Sally Daggett (l), poses with the Work Study Supervisor of the Year nominees Lori Haines, John Boccacino, Kimberley Fenton, Michelle Polowchak, and Karlee Roberts

The other supervisor nominees were Lori Haines (assistant secretary to the Board of Trustees/board liaison and presidential support specialist.), John Boccacino (sports information director), Michelle Polowchak (director of human resources) and Karlee Roberts (D.R.I.V.E. peer mentor supervisor).

“Thank you to our student workers for the excellent work you do across the entire campus, and to our work study supervisors who provide a positive working environment,” said Anne Weed, vice president for academic affairs. “Thank you to all the nominators for recognizing how important it is to make people feel the worth of what they do every day.”

Each of the nominees was recognized at the luncheon by his or her nominator and presented with a gift. The names of the student and supervisor award recipients will be added to two separate plaques housed in the Center for Experiential Learning. The Student Employee of the Year plaque is hung up in the winner’s work-study location until the following year’s awards luncheon.

Click for more photos from the luncheon.

Game Day and Event Management a Success Thanks to Brandon Jacobs

Editor’s Note: This is the seventh in a series of profiles of 2014 Student Employee of the Year nominees. The winner will be announced at a luncheon Thursday, April 17.

Two years ago, Jeff Bray, associate director of athletics and athletic trainer, watched then-sophomore Brandon Jacobs struggle with the Game Day and Event Management process.

The now-senior management major was trying to figure out how to do his job, said Bray, while seeing the need for the management of the process to be done differently.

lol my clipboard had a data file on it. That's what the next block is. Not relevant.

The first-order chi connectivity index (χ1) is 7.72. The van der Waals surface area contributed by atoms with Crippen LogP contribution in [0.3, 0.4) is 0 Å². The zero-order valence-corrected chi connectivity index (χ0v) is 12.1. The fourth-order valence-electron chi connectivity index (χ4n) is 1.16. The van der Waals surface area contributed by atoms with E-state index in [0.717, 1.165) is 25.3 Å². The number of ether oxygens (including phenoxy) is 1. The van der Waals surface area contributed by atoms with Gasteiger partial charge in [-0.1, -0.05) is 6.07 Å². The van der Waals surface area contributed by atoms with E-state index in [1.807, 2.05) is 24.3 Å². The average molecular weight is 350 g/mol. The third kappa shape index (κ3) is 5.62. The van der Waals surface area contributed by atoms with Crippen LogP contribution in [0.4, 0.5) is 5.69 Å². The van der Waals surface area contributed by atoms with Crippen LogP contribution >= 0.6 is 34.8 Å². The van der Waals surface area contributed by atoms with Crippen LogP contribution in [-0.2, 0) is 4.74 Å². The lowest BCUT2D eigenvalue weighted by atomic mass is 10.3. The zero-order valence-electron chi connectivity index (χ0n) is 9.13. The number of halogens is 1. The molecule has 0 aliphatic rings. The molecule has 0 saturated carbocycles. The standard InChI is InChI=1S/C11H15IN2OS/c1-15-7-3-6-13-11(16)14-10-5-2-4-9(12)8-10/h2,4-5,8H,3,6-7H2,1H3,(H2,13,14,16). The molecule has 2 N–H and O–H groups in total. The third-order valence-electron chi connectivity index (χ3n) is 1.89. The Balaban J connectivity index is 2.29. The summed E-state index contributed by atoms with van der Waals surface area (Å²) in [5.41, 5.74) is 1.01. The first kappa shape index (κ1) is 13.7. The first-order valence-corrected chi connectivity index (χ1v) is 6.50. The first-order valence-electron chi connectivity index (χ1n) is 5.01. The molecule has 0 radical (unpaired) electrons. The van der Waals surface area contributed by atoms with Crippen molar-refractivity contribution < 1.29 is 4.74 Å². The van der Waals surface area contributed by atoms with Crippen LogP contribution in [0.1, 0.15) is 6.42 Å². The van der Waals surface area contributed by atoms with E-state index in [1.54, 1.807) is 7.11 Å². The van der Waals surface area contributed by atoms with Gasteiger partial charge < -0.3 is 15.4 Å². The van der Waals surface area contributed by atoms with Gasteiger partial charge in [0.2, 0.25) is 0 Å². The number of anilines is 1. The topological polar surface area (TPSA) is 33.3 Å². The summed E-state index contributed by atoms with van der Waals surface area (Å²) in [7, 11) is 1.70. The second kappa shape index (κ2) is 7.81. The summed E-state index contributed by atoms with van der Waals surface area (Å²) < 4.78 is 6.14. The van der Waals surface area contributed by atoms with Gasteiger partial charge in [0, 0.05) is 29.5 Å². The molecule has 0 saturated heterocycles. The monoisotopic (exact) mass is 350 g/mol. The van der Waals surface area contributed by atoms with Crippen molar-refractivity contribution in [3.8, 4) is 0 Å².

“Brandon mentioned to me on several occasions that if he were in charge, ‘this is how it would be done,’” said Bray, who nominated the Walworth resident for the Student Employee of the Year award. “So when the opportunity presented itself, I challenged him. The result—Brandon has taken the opportunity and run with it.”

As the student supervisor for Game Day and Event Management, Jacobs’ role is “absolutely critical” to the success of hosting home sporting events.

“Over the past year, Brandon has become the “face” of our game management staff,” said Bray. “Referees, visiting coaches, and our own coaching staff know he is someone that they can count on and is the ‘go-to’ person.”

That is because in the role that Jacobs fulfills, said Bray, he has the opportunity to work with and communicate directly with professional staff, outside vendors, as well as staff and administrators from visiting colleges.

“In doing so, it has been assumed by many that he is member of our professional staff; not a student employee,” said Bray. “When those individuals comment on a job well done, they are shocked to learn that he is a student. Brandon has aspirations of becoming a college athletics director and has really taken stock in his opportunity as a work study student.”

“Keuka College has a reputation within our athletic conference of using outstanding student workers for home games,” said Bray, who gives much of the credit to Jacobs. “In working with his peers, Brandon does so in such a way that they want to work with him. He is knowledgeable in what his tasks are and he completes them.”

In addition to his responsibilities for the organization and set-up for more than 70 home sporting events—including equipment, sound systems, scoreboards, visiting locker rooms, and game officials—Jacobs was tasked to complete a work study schedule for the spring semester.

“He had every student worker’s name, event, and task for that day,” said Bray. “Brandon had obtained all 25 of the students’ class schedules, the athletic schedule, spring break, meal times, etc. and had completed a task that has been known to take me weeks to do complete. It was a bit of a ‘wow’ moment for me.”

Bray said Jacobs is unlike any other student employee he has supervised in the Game Day/Event Management area.

“The work study position that Brandon maintains represents Keuka College on the frontline of visitors to our campus,” he said. “Brandon’s professional approach allows us to always have a full staff for games, as his work study peers respect him and respond appropriately when he schedules them to work or he offers instructions to them. Upon graduation, if I had a position available, I would not hesitate to offer it him.”